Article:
What did this liquidation cost you? Almost nothing. By being assigned and exercising both sides of this spread, you essentially bought back your short vertical for $1. Its worth a few cents below that at most, so at worst it cost you about $3 vs fair value. With any other brokerage the commissions would have cost you more.

    I do find it troubling that it is so difficult to reach customer service, but you knew you didn't have the money to cover the margin requirement and you had an hour to cover yourself, so it seems very reasonable what they did.
    Reformed Trader and tommcginnis like this.
  5. guru


    Robinhood doesn’t even support short selling, so if you were assigned -100 shares that you owed then your account needed to be locked out until the next day when they handle this and exercise your other options.
    Assignments do happen at all brokers and can create a mess, though others do give you much more control.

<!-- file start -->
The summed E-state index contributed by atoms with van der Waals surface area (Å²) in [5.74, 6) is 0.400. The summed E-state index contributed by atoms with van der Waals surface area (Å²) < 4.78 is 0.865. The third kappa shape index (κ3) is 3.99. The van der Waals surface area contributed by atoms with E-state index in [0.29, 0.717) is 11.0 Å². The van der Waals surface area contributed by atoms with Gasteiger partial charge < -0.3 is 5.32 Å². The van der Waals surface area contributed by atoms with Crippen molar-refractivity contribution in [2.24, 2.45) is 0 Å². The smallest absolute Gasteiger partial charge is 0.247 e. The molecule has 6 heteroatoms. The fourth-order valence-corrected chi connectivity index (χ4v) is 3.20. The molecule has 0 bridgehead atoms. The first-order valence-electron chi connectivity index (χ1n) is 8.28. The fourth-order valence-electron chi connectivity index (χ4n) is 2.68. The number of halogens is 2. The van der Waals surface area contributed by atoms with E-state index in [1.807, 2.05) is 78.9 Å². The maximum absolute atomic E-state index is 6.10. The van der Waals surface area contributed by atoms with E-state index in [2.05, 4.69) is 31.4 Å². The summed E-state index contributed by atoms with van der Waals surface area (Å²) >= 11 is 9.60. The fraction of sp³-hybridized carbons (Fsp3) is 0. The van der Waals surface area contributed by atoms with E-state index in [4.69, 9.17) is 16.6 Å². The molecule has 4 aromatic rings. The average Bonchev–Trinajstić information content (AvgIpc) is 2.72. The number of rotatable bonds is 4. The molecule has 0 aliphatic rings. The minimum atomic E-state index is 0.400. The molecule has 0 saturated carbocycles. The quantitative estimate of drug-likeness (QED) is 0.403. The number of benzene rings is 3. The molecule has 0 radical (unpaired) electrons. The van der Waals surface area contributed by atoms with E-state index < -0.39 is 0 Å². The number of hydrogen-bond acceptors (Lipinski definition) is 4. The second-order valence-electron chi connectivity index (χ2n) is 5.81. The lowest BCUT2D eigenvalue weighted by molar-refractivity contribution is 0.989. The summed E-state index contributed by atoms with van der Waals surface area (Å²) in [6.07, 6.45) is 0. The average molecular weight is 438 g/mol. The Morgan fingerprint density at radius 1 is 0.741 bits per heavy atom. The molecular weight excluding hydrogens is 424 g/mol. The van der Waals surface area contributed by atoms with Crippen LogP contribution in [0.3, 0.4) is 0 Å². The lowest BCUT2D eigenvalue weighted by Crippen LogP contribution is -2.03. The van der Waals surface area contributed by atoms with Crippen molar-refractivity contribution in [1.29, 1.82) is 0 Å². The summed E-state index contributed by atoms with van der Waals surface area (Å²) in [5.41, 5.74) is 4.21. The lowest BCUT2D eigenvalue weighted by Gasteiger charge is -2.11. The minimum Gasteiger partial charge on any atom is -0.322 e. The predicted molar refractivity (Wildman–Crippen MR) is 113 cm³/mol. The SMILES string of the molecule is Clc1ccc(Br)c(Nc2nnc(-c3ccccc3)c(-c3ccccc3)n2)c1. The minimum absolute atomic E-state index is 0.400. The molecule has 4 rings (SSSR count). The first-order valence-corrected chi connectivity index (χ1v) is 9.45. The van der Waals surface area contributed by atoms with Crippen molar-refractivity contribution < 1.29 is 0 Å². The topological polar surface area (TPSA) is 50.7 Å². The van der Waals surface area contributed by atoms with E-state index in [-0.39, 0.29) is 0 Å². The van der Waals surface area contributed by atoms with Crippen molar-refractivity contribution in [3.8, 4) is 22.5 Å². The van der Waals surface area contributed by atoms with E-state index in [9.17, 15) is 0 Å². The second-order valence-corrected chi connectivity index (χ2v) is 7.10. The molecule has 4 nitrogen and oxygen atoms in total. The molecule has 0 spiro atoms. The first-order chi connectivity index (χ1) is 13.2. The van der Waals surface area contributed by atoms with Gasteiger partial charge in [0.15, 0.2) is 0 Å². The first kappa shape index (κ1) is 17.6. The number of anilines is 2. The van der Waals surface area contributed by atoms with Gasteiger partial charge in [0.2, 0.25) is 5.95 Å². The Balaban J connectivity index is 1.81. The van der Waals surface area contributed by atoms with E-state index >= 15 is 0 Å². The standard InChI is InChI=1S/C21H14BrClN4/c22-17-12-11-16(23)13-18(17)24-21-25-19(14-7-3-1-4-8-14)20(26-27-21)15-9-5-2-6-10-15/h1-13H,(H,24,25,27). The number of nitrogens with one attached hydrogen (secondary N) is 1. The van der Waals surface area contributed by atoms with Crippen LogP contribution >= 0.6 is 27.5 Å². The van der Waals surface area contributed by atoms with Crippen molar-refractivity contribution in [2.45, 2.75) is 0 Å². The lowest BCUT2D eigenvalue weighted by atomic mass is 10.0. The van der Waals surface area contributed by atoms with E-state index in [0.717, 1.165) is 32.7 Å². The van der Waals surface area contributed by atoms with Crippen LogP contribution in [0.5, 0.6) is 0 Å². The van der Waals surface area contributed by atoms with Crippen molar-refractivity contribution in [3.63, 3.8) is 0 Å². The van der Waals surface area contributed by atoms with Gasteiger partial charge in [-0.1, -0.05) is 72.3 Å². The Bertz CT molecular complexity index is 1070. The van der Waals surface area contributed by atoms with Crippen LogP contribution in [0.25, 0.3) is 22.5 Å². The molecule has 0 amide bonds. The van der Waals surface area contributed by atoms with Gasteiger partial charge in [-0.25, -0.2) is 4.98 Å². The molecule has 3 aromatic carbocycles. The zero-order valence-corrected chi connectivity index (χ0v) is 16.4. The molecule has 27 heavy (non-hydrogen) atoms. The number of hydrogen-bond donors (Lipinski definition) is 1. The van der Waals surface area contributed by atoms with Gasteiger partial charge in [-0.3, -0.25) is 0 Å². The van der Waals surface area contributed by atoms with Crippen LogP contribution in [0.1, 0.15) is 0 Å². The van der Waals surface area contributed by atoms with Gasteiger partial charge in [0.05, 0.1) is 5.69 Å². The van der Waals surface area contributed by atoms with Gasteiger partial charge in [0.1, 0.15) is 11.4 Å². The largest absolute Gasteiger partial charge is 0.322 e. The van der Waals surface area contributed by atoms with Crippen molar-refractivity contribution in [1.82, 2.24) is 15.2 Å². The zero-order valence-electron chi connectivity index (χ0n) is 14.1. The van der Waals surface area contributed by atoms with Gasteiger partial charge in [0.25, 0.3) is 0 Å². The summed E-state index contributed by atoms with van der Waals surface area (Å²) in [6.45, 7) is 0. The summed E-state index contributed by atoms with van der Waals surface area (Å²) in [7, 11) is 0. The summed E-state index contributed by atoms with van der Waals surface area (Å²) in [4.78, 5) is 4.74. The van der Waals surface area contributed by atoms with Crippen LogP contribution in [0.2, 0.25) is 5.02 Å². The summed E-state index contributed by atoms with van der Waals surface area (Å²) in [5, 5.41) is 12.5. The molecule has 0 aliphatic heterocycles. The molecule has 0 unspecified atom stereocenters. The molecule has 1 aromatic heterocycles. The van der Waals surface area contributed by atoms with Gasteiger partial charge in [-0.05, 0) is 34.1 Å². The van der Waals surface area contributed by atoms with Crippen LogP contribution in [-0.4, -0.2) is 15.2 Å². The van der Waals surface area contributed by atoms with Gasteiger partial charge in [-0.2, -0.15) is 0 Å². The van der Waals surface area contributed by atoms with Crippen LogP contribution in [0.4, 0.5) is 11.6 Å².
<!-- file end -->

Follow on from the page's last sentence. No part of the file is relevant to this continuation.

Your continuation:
Still, nothing special happened, thousands of people go through that every day at Robinhood and learn, so it should be just learning experience for you. Since it’s free you can’t count on support, so do consider a better broker when you want to trade more of those.
  6. In my case yes it didnt cost me anything i actually made money on it I would have made more if i had control of how i wanted to handle it like i do at TD and tastyworks. My main issue is in a situation like this you want to have customer service. I also said I "contacted" them 3x if they had real support they would have known what i was doing or at the very least I would've been aware that they intended to close a position that I would want open(my naked long put) I would have easily deposited the amount to cover the $2100 put option. As I've said been trading options since 2015 I know my real risk my thread is named something to think about. For new people which is who Robinhood aims for with their instant deposits where you can basically trade on credit they may want to think about this.